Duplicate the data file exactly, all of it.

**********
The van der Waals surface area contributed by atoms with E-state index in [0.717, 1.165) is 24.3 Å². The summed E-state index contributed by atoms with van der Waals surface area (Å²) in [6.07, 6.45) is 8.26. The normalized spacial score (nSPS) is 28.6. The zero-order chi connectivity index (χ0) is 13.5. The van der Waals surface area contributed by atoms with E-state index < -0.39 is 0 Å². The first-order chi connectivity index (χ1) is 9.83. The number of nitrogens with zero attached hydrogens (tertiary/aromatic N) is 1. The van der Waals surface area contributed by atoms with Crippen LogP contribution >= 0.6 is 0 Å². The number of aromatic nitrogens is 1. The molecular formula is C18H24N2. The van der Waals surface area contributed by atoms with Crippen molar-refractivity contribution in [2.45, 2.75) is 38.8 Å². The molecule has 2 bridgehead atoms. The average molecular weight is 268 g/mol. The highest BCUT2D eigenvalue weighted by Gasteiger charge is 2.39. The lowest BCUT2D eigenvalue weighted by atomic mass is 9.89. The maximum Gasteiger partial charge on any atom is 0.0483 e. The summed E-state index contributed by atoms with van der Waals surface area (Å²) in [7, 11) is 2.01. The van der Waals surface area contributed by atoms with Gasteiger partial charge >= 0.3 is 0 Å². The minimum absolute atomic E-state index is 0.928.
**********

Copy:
The van der Waals surface area contributed by atoms with E-state index in [0.717, 1.165) is 24.3 Å². The summed E-state index contributed by atoms with van der Waals surface area (Å²) in [6.07, 6.45) is 8.26. The normalized spacial score (nSPS) is 28.6. The zero-order chi connectivity index (χ0) is 13.5. The van der Waals surface area contributed by atoms with E-state index < -0.39 is 0 Å². The first-order chi connectivity index (χ1) is 9.83. The number of nitrogens with zero attached hydrogens (tertiary/aromatic N) is 1. The van der Waals surface area contributed by atoms with Crippen LogP contribution >= 0.6 is 0 Å². The number of aromatic nitrogens is 1. The molecular formula is C18H24N2. The van der Waals surface area contributed by atoms with Crippen molar-refractivity contribution in [2.45, 2.75) is 38.8 Å². The molecule has 2 bridgehead atoms. The average molecular weight is 268 g/mol. The highest BCUT2D eigenvalue weighted by Gasteiger charge is 2.39. The lowest BCUT2D eigenvalue weighted by atomic mass is 9.89. The maximum Gasteiger partial charge on any atom is 0.0483 e. The summed E-state index contributed by atoms with van der Waals surface area (Å²) in [7, 11) is 2.01. The van der Waals surface area contributed by atoms with Gasteiger partial charge >= 0.3 is 0 Å². The minimum absolute atomic E-state index is 0.928.